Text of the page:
Afghanistan has demanded the United States clarify remarks made by President Donald Trump.
The US president who stated that the country “would be wiped off the face of the Earth” if he wanted to win the war in Afghanistan has been asked to explain the statement.
Fallout from the President’s remarks rippled through a tense and confrontational meeting in Kabul between the US special representative for Afghanistan reconciliation, Zalmay Khalilzad, and Afghan President Ashraf Ghani, according to two sources familiar with their conversation.
During the meeting, Afghan officials said Trump’s comments were “unacceptable,” given the relationship between the US and Afghanistan. At one point in his Oval Office remarks, Trump referred to dropping America’s largest non-nuclear bomb on Afghanistan in 2017, and said that dropping more of them would be the “easy solution” to ending the conflict there.
Afghan officials also told Khalilzad that Trump should show more respect for Ghani’s leadership. The State Department declined to comment, but previously unplanned follow-up meetings will take place in Kabul on Wednesday.
Publicly, Afghan officials were equally scathing.
“The Afghan nation has not and will never allow any foreign power to determine its fate,” Sediq Sediqqi, the spokesman for the President of Afghanistan, said in a statement. “Given the multifaceted relationship between Afghanistan and the United States, the Government of the Islamic Republic of Afghanistan calls for clarification on the US President’s statements.”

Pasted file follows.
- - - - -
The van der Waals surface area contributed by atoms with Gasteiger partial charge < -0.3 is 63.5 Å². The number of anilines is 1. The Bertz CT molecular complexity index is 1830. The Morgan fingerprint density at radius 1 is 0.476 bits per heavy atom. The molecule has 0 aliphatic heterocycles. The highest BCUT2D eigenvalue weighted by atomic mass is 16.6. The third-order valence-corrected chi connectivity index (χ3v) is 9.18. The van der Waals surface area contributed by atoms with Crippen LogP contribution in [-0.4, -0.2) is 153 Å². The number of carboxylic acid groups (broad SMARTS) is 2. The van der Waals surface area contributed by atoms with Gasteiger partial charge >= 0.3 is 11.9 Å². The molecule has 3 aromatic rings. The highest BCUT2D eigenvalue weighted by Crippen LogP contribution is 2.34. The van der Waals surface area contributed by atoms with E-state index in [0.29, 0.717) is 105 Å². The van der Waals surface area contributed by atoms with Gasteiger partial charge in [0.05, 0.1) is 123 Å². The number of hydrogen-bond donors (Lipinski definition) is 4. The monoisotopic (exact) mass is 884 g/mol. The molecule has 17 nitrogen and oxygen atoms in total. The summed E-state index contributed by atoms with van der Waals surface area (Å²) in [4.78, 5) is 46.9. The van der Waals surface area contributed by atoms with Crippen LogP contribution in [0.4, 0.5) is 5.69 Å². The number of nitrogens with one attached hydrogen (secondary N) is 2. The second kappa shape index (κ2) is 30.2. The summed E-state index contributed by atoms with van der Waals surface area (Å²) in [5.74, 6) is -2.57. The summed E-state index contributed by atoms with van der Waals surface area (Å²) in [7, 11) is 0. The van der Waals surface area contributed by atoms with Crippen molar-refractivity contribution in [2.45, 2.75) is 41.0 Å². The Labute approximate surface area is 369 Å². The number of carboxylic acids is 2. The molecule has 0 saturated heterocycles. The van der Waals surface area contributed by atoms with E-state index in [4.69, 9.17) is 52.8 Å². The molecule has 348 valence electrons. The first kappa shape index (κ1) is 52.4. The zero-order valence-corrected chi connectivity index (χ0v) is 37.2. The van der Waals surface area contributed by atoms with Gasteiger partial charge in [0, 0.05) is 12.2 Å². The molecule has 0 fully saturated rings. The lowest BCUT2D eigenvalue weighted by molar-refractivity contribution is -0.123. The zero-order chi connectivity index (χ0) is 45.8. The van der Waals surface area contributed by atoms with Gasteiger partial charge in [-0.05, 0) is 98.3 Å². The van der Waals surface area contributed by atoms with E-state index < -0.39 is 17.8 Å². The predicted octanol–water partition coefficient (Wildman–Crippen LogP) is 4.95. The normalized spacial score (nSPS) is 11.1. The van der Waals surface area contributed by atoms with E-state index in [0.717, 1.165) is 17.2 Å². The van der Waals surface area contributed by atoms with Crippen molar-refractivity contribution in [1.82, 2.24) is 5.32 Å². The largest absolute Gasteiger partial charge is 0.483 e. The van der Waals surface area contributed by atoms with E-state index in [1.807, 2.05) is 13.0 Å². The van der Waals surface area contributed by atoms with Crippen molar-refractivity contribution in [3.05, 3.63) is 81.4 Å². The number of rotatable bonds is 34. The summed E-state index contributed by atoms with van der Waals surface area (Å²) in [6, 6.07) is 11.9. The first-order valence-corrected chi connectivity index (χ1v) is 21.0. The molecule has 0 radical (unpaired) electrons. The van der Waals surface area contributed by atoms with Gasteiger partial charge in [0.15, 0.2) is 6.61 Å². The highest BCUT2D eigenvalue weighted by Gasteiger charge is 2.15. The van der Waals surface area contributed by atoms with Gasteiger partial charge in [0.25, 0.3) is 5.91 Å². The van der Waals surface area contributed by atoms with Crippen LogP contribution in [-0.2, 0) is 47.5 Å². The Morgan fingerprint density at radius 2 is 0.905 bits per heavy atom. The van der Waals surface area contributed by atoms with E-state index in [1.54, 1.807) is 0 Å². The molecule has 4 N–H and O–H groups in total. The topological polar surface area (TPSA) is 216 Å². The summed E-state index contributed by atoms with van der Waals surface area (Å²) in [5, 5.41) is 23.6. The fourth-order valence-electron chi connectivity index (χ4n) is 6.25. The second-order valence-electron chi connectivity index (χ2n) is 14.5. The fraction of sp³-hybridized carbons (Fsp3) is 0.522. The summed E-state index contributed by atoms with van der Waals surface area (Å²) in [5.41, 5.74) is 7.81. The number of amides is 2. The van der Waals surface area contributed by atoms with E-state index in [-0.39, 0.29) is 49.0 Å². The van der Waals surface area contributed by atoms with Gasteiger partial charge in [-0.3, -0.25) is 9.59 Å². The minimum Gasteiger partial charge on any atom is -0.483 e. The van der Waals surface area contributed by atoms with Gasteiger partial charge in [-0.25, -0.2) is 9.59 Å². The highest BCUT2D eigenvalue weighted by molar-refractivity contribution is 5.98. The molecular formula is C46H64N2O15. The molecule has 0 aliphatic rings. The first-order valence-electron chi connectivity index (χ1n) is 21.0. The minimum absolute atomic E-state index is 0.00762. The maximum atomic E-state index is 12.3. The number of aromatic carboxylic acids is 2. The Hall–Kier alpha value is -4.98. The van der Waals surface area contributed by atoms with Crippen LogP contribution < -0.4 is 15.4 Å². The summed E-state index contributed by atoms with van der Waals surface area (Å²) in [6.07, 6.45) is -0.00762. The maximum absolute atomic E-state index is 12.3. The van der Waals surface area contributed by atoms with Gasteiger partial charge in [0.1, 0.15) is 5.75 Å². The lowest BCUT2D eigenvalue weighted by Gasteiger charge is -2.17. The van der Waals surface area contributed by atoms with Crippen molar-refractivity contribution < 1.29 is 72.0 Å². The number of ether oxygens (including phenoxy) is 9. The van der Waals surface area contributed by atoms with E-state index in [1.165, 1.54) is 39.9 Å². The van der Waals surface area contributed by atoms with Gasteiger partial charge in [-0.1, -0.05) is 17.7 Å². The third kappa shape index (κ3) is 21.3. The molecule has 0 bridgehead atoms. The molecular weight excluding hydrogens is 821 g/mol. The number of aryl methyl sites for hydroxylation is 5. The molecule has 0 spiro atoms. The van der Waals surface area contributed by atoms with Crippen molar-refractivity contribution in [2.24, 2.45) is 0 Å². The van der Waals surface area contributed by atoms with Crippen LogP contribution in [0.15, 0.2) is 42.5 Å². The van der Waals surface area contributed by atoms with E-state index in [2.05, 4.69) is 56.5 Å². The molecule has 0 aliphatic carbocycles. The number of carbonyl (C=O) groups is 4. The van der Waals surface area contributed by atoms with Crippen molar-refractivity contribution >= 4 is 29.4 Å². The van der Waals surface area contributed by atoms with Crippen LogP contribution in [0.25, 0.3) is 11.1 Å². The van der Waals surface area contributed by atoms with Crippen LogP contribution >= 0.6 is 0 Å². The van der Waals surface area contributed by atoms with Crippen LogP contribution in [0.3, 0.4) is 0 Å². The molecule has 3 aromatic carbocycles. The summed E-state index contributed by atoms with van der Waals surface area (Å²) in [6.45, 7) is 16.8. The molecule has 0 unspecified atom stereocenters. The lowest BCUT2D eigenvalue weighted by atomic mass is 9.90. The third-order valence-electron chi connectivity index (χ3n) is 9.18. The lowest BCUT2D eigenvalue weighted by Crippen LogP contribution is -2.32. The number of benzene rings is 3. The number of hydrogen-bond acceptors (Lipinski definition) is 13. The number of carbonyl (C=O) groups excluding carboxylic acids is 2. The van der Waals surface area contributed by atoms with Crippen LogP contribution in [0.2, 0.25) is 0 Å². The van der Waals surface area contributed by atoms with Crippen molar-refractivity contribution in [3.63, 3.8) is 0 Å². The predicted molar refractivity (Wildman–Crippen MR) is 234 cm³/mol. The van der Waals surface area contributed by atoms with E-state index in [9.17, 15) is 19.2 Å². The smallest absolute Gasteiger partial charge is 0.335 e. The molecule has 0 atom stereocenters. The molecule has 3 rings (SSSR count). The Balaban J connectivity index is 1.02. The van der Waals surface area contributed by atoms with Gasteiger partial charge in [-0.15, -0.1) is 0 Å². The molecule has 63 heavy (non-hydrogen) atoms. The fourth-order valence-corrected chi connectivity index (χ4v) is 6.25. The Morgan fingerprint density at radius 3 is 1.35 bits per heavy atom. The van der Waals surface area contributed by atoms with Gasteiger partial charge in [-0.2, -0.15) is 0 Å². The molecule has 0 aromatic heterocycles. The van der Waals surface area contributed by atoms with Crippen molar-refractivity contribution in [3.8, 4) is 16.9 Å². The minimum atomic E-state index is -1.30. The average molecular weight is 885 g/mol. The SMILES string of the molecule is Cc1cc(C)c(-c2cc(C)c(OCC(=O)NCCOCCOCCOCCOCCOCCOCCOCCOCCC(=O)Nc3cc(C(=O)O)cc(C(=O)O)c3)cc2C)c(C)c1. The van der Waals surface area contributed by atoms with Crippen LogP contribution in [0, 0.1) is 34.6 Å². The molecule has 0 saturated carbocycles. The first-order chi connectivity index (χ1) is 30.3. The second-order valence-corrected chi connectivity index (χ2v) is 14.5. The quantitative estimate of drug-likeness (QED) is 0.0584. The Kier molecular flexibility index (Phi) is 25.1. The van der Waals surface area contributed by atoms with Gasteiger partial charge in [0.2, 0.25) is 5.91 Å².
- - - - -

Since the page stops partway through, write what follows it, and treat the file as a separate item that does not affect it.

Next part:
The President’s comments also drew condemnation from the Taliban, marking a rare topic of agreement for the insurgent group and the Afghan government.
Trump on Monday had suggested that he could put an end to the Afghanistan war in a week, but that it would cost millions of lives and wipe the country “off the face of the Earth.”
“If we wanted to fight a war in Afghanistan and win it, I could win that war in a week. I just don’t want to kill 10 million people,” Trump said, seated beside Pakistani Prime Minister Imran Khan at the White House on Monday. “I have plans on Afghanistan, that if I wanted to win that war, Afghanistan would be wiped off the face of the Earth. It would be gone. It would be over in — literally, in 10 days, and I don’t want to do — I don’t want to go that route.”
A spokesman for the Taliban — a group the State Department says is responsible for beheadings, amputations, stonings and civilian casualties — condemned Trump’s remarks as “irresponsible.”
“Trump’s policy that he does not want to play the role of a police officer in Afghanistan and that this war against an entire nation cannot be won so long as they are alive is something positive,” Zabihullah Mujahid said in a statement. “However, his claim that he can wipe out Afghanistan, kill 10 million Afghans and win this war through such a method is irresponsible and we condemn it in the strongest terms.”
The spokesman went on to criticize the US’ ongoing military presence in Afghanistan, referring to a bomb that Trump mentioned during his appearance with Khan. The US dropped the largest non-nuclear bomb in the American arsenal — the “mother of all bombs” — on Afghanistan in April 2017.